Maybe we should ask Raul Labrador why he doesn’t support rural schools in Idaho and Clearwater counties. Idahoans living in those counties have to rely on Democrats from across the border in Oregon and Washington to help fund their roads and schools.
The Secure Rural Schools partnership brings about $23.4 million to Idaho. The largest part of that funding, $6.25 million, goes to Idaho County roads and schools. The next biggest chunk goes to Clearwater County– their schools and roads will miss about $1.1 million in funding. And guess what? This money isn’t coming back to Idaho anytime soon.
Labrador, Risch, Crapo and Simpson– they’re not Idaho representatives. They don’t go to DC to work on legislation that will make our state more prosperous. They go to DC to stuff their pockets with special interest money.
Let’s start voting for our best interests. *Hint-hint* they seem to look like Idaho Democrats.
TOWN HALL INFO:
Monday, April 24
6:30 PM MT
Mission Aviation Fellowship
112 N. Pilatus Lane
Nampa, ID 83687
Rural Idahoans are getting what they voted for
If you want to see what a state of collective shock looks like, you don’t have to travel much beyond Clearwater and Idaho counties.
Both will lose the federal Secure Rural Schools dollars they’ve relied upon ever since former Idaho Republican Sen. Larry Craig forged a partnership with Oregon Democratic Sen. Ron Wyden at the turn of the century.
With SRS expired and little hope of its revival, the state of Idaho is set to forego $23.4 million. The largest single chunk, $6.25 million, props up Idaho County’s roads and schools. Clearwater County isn’t too far behind; its schools and road departments now must absorb a $1.1 million hit.
“I think probably the very first thing we would look at is trying to make any cuts that we possibly could make with the least impact on the system,” Mountain View School District Superintendent Kent Stokes told the Tribune’s Kathy Hedberg. “But the reality is, there’s about a million dollars there and when most of your budget is eaten up with salaries and benefits, you have to start cutting staff.”
On the other hand, why is it such a surprise?
It’s not as though the people working on Idaho’s behalf in Washington, D.C., were straining to rescue SRS.
Far from it.
Back in 2008, SRS funding was attached to the Troubled Asset Relief Program. Craig and 2nd District Congressman Mike Simpson voted for TARP. Sen. Mike Crapo, and then-1st District Congressman Bill Sali voted no.
Four years later, SRS was part of a massive transportation package. Newly elected 1st District Congressman Raul Labrador was among only 52 House Republicans to oppose the package. So the people of Clearwater County had to rely on the votes of people such as Simpson from southern Idaho and Rep. Cathy McMorris Rodgers from eastern Washington.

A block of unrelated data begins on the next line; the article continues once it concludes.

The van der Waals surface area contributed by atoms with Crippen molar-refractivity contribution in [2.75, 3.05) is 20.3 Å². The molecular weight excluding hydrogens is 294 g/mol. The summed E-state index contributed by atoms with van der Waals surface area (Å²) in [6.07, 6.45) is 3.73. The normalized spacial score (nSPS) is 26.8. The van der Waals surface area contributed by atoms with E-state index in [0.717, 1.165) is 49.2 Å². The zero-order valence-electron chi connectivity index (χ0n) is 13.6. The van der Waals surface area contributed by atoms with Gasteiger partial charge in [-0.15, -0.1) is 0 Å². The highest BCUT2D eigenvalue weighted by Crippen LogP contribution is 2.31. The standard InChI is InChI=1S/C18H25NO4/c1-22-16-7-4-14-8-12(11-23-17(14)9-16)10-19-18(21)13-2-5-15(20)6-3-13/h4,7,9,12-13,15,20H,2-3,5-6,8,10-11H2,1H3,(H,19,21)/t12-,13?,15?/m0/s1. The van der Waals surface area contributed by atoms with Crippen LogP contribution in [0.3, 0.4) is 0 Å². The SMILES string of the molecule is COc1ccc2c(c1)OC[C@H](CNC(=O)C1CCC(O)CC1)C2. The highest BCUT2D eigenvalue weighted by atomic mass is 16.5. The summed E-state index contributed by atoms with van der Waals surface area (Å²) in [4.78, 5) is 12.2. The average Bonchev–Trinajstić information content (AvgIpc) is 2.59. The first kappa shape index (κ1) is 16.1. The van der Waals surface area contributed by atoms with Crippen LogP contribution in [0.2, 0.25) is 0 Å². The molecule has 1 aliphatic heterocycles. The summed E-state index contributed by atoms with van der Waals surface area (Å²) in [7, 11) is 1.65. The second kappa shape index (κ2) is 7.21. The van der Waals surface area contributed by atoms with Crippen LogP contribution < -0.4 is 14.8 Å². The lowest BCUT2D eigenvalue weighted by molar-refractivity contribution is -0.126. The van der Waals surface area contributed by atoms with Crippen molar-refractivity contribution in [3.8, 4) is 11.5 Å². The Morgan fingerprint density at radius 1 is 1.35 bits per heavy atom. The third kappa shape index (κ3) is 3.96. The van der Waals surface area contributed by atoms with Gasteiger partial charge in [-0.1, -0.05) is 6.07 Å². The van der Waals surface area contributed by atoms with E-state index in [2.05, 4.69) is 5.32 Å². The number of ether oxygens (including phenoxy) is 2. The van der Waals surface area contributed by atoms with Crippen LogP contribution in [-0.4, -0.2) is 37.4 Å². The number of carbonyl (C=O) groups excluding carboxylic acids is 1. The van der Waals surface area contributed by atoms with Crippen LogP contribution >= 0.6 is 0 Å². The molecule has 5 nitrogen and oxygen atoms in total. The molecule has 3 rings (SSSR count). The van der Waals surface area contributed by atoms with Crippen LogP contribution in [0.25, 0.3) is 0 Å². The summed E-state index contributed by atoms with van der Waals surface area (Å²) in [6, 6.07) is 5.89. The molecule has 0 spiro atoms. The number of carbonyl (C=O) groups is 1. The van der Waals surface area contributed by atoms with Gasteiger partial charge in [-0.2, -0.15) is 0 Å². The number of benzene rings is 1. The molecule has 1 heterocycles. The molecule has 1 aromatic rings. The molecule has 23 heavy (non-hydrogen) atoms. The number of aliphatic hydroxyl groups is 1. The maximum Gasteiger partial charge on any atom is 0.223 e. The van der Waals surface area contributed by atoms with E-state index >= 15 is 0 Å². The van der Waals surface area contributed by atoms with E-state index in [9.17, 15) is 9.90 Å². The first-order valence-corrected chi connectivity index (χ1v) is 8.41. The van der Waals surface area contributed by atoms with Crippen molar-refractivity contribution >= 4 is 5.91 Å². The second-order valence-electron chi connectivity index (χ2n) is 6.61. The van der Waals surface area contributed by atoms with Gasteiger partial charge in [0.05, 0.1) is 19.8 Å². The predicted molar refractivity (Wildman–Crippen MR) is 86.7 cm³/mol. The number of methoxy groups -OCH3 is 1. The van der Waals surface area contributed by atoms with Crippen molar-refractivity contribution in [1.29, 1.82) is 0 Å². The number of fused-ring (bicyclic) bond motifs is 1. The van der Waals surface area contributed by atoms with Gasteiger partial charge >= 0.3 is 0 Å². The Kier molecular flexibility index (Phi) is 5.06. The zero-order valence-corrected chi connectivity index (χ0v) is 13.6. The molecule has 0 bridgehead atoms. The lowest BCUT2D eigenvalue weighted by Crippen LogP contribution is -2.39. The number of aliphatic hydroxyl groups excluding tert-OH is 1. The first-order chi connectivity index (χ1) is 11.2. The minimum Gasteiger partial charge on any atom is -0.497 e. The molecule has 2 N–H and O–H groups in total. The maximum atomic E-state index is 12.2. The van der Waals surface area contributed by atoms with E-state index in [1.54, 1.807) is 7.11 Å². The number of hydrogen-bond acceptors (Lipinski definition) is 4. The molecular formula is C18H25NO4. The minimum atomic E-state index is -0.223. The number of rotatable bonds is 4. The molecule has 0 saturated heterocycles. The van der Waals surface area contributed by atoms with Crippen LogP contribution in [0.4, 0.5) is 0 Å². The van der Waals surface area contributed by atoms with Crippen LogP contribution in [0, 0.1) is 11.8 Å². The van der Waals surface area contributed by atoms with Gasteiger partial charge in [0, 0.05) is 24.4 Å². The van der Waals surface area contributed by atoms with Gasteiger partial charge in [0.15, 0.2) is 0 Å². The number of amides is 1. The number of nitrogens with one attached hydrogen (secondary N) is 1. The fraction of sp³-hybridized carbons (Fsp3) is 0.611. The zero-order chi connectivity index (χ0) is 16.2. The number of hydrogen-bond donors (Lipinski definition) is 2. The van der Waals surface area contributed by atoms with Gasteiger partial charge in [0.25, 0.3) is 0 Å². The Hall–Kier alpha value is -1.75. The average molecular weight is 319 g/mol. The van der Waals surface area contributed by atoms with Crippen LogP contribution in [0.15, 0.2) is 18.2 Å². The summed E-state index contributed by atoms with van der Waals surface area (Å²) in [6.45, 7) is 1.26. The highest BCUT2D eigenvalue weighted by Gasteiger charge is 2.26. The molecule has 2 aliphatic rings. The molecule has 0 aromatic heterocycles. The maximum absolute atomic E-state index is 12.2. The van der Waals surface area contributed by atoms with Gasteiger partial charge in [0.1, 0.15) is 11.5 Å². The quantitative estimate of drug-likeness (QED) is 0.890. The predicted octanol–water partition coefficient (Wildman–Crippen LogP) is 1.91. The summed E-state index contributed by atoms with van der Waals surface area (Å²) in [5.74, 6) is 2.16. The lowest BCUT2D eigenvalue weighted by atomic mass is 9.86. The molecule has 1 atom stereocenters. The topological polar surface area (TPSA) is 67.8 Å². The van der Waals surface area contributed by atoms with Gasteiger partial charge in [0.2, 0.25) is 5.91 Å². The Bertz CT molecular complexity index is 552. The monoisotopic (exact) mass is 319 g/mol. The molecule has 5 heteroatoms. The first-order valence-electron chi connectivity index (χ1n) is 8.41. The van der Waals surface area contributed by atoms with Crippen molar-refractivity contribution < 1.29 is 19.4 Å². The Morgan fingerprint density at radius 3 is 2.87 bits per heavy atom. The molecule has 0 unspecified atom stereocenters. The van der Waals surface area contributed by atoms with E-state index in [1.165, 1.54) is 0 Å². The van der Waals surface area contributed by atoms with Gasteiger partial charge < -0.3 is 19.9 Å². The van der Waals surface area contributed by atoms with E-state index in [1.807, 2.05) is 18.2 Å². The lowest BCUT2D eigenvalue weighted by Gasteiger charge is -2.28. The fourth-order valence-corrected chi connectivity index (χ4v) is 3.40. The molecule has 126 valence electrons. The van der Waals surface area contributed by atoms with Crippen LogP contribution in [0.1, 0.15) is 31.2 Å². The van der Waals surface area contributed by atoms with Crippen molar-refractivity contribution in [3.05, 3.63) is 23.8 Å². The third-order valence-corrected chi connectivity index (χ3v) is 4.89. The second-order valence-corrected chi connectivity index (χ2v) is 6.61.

Likewise, Crapo and Sen. Jim Risch joined 17 other House Republicans in voting no. All of which left Idaho County dependent upon the good will of senators such as Washington Democrats Patty Murray and Maria Cantwell, as well as Oregon Democrats Wyden and Jeff Merkley, who voted for it.
Then in 2015, SRS drew its last breath of life as part of a Medicare reimbursement package dubbed “doc fix.” Once again, Labrador voted no. He was among only 37 House members who did so.
Simpson, again, voted yes. This time, he was joined by Risch and Crapo in the Senate, where the measure passed 92-8.
Where would Idaho’s congressional delegation get the idea that its tepid support of – if not outright hostility toward – SRS wasn’t going to cost them votes in north central Idaho’s forested counties?
Could it be former Idaho County Commission Chairman Jim Chmelik’s depiction of SRS as “welfare dollars” that “represent nothing more than keeping both the West and our sister states in bondage”?
How about the simple fact that Idaho’s congressional delegation pays no price at the polls for abandoning SRS on the crucial votes?
In his 2014 re-election, Risch won 65 percent statewide. In Clearwater County, he did even better, with 71.1 percent. Idaho County went 78 percent for Risch.
Same thing goes for Crapo.
Last year, he won a fourth term with 65.1 percent statewide. But they love him in Idaho County, where he got 78.3 percent. Clearwater County wasn’t far behind at 75 percent.
If SRS was so important to these communities, you’d think Labrador at least would suffer some diminution of support. Nope. Last year, he carried 68.2 percent of the vote in his district. Idaho County bested that by going 81 percent in his favor. Labrador carried Clearwater County by 74 percent.
Or could it be the voters continued this pattern by voting for Donald Trump?
Don’t forget, when Trump says he will slash spending on discretionary programs to beef up defense, he’s talking about things just like SRS. Yet, nowhere in last November’s voting would Trump get the notion he has anything to fear from north central Idaho. Whereas the president carried Idaho 59.2 percent, he got 78.3 percent in Idaho County and 75 percent in Clearwater County.
The simple fact is Idaho and Clearwater counties held on to their federal financial lifeline thanks to the efforts of Democrats elected by people beyond Idaho’s borders. But there are fewer of those people working in Washington, D.C.
With both Congress and the White House solidly in GOP hands, Idaho and Clearwater counties may be on the verge of getting just what they voted for.